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A one-time state Treasury official and Goldman Sachs banker who advised former Treasurer Tim Cahill’s campaign for governor was charged Thursday in a “pay-to-play” scandal by the Securities and Exchange Commission for trading undisclosed contributions to Cahill for public contracts.
As a result of Neil Morrison’s actions, Goldman, Sachs & Co. has agreed to pay almost $12 million in penalties to settle the SEC’s case against the investment firm. And Attorney General Martha Coakley has negotiated a separate $4 million settlement with the firm for the state, resolving any potential civil charges to be brought against the firm.
The SEC’s case against Morrison is ongoing, with the agency opening administrative and “cease-and-desist” proceedings against the former investment banker.
“The pay-to-play rules are clear: Municipal finance professionals that use their firm’s resources to campaign on behalf of political candidates compromise themselves and the firms that employ them,” said Robert Khuzami, director of the SEC’s enforcement division.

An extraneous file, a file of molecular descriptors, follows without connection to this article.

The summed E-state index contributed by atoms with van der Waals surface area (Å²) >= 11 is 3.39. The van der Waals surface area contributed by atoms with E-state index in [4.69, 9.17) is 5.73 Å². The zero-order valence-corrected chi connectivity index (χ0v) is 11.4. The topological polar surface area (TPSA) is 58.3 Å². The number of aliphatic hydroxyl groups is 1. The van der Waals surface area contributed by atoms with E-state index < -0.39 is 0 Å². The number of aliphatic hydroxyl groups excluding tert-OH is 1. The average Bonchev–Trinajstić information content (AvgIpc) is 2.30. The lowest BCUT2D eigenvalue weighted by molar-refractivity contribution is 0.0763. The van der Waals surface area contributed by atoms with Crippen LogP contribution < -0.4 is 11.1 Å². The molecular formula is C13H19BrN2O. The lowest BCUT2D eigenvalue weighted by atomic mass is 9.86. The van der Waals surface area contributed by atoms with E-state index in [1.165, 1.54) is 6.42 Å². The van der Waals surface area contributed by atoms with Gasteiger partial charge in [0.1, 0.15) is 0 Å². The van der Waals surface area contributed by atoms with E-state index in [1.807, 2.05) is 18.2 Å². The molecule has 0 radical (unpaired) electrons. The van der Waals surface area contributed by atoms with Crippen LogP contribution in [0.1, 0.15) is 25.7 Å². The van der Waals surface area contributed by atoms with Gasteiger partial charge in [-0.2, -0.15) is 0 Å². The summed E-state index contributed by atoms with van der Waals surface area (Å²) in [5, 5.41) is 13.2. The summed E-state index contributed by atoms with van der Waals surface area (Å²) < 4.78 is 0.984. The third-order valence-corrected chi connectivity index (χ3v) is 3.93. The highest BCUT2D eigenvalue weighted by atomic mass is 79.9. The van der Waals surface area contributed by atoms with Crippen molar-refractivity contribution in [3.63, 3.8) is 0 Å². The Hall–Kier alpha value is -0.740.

Morrison, a former Treasury aide who was vice president of Goldman Sachs’s Boston office, solicited underwriting business from Cahill’s office beginning in July 2008 while also working on Cahill’s failed 2010 campaign for governor, according to the SEC.
In addition to using the firm’s phones, email and offices for campaign work that should have disqualified Goldman Sachs from participating in municipal underwriting for two years after the “in-kind” donations were made, Morrison assisted in speechwriting, fundraising, communicating with reporters, approving personnel decisions and even interviewing at least one possible running mate.
According to case documents, Morrison was in frequent contact with Cahill campaign staffers, Treasury officials and Cahill regarding both campaign and bank business.
He also encouraged Lottery employees based in Braintree to contribute and fundraise for Cahill, according to court documents, and told former Cahill campaign manager Scott Campbell, "I want to encourage people down there to do the right thing and reward the ones who do."